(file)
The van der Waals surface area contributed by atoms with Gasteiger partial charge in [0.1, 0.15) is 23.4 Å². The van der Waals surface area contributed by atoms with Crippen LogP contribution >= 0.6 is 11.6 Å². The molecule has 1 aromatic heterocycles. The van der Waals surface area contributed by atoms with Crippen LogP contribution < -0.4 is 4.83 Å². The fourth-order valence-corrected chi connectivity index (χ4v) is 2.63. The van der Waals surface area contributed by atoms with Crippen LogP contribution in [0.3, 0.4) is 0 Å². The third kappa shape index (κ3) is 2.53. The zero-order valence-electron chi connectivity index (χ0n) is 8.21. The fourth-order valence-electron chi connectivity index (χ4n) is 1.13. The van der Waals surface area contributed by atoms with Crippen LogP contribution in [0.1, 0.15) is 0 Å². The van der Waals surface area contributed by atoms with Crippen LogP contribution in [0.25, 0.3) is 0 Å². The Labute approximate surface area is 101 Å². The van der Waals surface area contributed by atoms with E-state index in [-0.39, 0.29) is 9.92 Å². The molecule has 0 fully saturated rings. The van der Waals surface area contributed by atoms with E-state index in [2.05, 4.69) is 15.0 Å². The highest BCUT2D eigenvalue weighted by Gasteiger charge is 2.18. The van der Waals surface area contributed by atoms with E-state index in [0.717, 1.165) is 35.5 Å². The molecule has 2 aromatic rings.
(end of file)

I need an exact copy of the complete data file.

The van der Waals surface area contributed by atoms with Gasteiger partial charge in [0.1, 0.15) is 23.4 Å². The van der Waals surface area contributed by atoms with Crippen LogP contribution >= 0.6 is 11.6 Å². The molecule has 1 aromatic heterocycles. The van der Waals surface area contributed by atoms with Crippen LogP contribution < -0.4 is 4.83 Å². The fourth-order valence-corrected chi connectivity index (χ4v) is 2.63. The van der Waals surface area contributed by atoms with Crippen LogP contribution in [0.3, 0.4) is 0 Å². The third kappa shape index (κ3) is 2.53. The zero-order valence-electron chi connectivity index (χ0n) is 8.21. The fourth-order valence-electron chi connectivity index (χ4n) is 1.13. The van der Waals surface area contributed by atoms with Crippen LogP contribution in [0.1, 0.15) is 0 Å². The van der Waals surface area contributed by atoms with Crippen LogP contribution in [0.25, 0.3) is 0 Å². The Labute approximate surface area is 101 Å². The van der Waals surface area contributed by atoms with E-state index in [-0.39, 0.29) is 9.92 Å². The molecule has 0 fully saturated rings. The van der Waals surface area contributed by atoms with E-state index in [2.05, 4.69) is 15.0 Å². The highest BCUT2D eigenvalue weighted by Gasteiger charge is 2.18. The van der Waals surface area contributed by atoms with E-state index in [0.717, 1.165) is 35.5 Å². The molecule has 2 aromatic rings.